July 20, 2016 – Utility of fetal magnetic resonance imaging in assessing the fetus with cardiac malposition
Abnormal cardiac axis and/or malposition can trigger an evaluation of fetuses for congenital heart disease. A research team led by Mary T. Donofrio, MD, director of the Fetal Heart Program at Children’s National Health System, sought to examine how fetal magnetic resonance imaging (fMRI) – might complement obstetrical ultrasound or fetal echocardiography (echo) – in defining etiology. The team reviewed 42 fetuses identified as having abnormal cardiac axis and/or malposition by fetal ultrasound and echo. While 55 percent of cases (23) had extracardiac anomalies, 29 percent (12) were reassigned by fMRI. fMRI findings were confirmed in 8 of these 12 cases postnatally.
June 13, 2016 – Targeted echocardiographic screening for latent rheumatic heart disease in Northern Uganda
Echocardiographic screening to detect latent rheumatic heart disease (RHD) has the potential to reduce the burden of disease, however additional research is needed to develop sustainable public health strategies. Some 33 million people, many living in low-resource environments, have RHD. What’s more, relatives of children with latent RHD may be at risk for developing the chronic heart condition. The research team found that siblings of children who were RHD-positive were more likely to have RHD, underscoring the importance of screening brothers and sisters of a child with confirmed RHD.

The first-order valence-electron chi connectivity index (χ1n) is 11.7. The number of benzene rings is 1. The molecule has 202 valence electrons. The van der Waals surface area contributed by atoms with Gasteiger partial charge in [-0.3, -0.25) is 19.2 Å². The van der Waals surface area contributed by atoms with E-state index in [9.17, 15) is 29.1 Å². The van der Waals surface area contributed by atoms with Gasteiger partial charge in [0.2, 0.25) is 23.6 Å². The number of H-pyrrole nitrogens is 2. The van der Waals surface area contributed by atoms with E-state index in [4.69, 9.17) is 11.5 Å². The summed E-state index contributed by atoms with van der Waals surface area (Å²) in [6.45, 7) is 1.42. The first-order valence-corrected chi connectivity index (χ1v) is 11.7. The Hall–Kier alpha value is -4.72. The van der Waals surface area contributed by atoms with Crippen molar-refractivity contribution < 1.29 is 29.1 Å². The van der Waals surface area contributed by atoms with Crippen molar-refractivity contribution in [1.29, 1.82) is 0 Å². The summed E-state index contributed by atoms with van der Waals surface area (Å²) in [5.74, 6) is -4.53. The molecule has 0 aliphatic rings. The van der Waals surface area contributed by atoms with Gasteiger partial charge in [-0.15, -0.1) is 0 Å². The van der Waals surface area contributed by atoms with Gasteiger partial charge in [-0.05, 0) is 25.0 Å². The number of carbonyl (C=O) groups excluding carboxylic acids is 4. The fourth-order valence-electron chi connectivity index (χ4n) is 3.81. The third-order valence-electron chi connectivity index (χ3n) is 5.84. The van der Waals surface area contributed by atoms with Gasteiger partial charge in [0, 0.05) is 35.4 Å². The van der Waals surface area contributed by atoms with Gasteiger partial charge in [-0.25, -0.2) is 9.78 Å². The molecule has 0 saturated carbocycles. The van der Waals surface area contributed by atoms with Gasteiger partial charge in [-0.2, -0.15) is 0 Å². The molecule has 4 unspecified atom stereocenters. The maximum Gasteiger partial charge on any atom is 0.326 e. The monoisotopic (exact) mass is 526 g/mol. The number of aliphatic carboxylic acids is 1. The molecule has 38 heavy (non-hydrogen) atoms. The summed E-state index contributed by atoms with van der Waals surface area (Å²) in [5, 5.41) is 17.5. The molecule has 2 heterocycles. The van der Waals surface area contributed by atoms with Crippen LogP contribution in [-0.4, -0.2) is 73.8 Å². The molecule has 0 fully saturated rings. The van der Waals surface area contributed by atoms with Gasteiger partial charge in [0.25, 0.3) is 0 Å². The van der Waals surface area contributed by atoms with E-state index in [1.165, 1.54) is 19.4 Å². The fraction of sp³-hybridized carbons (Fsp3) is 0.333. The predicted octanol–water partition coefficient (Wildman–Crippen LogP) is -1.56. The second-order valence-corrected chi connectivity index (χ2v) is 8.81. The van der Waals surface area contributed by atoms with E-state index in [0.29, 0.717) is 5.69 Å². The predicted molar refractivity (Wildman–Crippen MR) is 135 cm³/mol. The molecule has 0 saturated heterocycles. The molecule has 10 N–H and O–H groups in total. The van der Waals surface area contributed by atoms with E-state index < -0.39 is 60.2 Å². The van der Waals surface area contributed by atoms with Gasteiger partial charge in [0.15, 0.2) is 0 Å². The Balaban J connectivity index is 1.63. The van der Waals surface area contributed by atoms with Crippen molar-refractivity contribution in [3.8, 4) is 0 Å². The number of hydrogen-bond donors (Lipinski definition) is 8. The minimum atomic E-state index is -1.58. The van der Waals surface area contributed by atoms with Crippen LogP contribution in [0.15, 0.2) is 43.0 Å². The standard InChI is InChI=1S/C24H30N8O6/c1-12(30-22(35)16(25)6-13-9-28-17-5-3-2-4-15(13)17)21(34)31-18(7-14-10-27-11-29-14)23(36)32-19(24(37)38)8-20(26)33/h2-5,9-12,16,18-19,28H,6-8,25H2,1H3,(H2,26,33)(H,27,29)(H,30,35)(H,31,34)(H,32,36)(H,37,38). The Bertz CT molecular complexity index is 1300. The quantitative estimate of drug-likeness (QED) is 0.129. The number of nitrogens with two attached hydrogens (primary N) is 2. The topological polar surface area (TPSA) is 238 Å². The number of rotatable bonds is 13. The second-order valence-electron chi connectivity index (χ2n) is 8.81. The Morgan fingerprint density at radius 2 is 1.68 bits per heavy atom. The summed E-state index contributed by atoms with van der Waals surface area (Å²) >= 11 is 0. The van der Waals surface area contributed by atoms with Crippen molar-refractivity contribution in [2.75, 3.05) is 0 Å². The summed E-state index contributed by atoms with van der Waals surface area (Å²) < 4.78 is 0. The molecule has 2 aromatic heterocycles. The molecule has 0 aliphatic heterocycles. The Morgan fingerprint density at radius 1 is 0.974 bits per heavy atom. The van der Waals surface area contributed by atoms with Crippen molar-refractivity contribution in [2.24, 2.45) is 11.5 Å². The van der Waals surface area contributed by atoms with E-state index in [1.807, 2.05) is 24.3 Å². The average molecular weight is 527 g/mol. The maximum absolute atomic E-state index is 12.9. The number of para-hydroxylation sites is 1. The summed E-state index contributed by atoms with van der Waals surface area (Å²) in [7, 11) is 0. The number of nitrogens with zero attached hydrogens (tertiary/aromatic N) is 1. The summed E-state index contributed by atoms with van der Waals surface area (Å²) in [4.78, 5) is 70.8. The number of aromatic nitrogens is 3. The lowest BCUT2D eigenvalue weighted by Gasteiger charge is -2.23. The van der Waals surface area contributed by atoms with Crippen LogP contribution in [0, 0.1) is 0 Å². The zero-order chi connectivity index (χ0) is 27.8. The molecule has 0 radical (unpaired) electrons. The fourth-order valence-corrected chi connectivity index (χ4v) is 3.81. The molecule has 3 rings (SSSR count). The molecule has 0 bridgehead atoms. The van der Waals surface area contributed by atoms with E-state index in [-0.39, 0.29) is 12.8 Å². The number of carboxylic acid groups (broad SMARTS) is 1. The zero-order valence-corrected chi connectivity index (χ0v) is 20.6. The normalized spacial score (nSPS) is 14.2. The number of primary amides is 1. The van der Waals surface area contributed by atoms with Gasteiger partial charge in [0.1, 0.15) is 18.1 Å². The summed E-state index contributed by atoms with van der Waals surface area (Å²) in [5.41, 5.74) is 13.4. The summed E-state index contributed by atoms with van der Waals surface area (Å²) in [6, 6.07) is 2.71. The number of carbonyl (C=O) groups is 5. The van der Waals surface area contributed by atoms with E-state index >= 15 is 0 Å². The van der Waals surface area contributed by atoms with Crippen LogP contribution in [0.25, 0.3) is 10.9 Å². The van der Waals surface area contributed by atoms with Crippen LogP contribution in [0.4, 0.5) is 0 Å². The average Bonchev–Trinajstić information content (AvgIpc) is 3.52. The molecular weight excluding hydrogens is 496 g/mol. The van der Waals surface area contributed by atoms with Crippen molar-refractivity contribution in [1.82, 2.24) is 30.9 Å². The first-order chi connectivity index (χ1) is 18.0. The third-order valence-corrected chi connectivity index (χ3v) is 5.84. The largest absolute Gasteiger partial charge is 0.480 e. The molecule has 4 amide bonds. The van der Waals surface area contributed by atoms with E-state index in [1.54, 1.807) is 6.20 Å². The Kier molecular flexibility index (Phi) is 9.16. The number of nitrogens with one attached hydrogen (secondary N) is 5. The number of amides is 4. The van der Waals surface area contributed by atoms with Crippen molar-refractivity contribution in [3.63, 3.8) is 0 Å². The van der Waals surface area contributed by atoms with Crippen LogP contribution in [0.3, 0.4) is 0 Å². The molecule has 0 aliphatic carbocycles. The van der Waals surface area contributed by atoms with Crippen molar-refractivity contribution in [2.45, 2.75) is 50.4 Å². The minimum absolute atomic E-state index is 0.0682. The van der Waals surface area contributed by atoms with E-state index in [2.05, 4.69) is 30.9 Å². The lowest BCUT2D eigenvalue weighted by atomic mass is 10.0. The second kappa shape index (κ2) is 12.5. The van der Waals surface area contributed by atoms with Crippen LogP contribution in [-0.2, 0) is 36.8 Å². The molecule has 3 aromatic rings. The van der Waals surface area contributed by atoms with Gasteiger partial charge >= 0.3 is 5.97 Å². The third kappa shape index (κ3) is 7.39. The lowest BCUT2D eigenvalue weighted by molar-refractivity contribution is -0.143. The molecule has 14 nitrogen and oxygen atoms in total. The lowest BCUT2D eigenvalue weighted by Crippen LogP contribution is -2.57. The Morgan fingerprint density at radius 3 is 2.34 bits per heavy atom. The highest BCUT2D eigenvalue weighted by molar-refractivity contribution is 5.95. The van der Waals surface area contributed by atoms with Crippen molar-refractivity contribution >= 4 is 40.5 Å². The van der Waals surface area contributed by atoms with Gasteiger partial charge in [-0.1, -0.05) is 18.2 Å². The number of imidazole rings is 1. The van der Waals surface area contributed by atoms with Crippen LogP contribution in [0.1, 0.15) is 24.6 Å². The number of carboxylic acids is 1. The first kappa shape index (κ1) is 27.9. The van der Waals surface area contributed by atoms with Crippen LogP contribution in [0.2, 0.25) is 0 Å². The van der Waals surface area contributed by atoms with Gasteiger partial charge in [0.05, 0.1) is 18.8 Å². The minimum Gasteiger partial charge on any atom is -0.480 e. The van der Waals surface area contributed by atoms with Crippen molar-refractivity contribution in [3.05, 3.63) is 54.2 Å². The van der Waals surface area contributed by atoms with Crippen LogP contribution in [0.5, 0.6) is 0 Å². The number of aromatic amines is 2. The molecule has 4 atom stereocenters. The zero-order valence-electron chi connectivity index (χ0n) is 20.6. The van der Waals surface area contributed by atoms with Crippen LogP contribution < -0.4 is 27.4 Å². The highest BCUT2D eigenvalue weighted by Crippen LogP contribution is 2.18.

April 3, 2016 – Chest pain in children – the charge implications of unnecessary referral
While pediatricians are responsible for triaging chest pain complaints, questions linger about the best approach to reassure patients whose conditions are benign as well as how to best identify patients whose chest pain warrants further evaluation and testing. The study sought to assess how many patients with chest pain were inappropriately referred and found that chest pain due to cardiac disease is very rare in children. Thus, children whose chest pain is not accompanied by cardiac red flags can be managed safely by their pediatrician.
April 2, 2016 – Hemodynamic consequences of a restrictive ductus arteriosus and foramen ovale in fetal transposition of TGA
Dextro-transposition of the great arteries (d-TGA) occurs when the position of the main pulmonary artery and the aorta – the two main arteries that carry blood out of the heart – are switched. Newborns with d-TGA are at risk for compromise due to foramen ovale (FO) closure and pulmonary vascular abnormalities. One such fetus seen at 22 weeks of gestational age had a hypermobile, unrestrictive FO and small ductus arteriosus (DA) with bidirectional flow. By the 32 week, however, the DA was small with restrictive bidirectional flow. Doppler imaging showed reversed flow in the left pulmonary artery. By the 38th gestational week, the FO was closed, the left atrium/ventricle were dilated, and the DA was tiny. Within 30 minutes after birth, a balloon atrial septostomy was performed, and the infant later underwent surgical repair.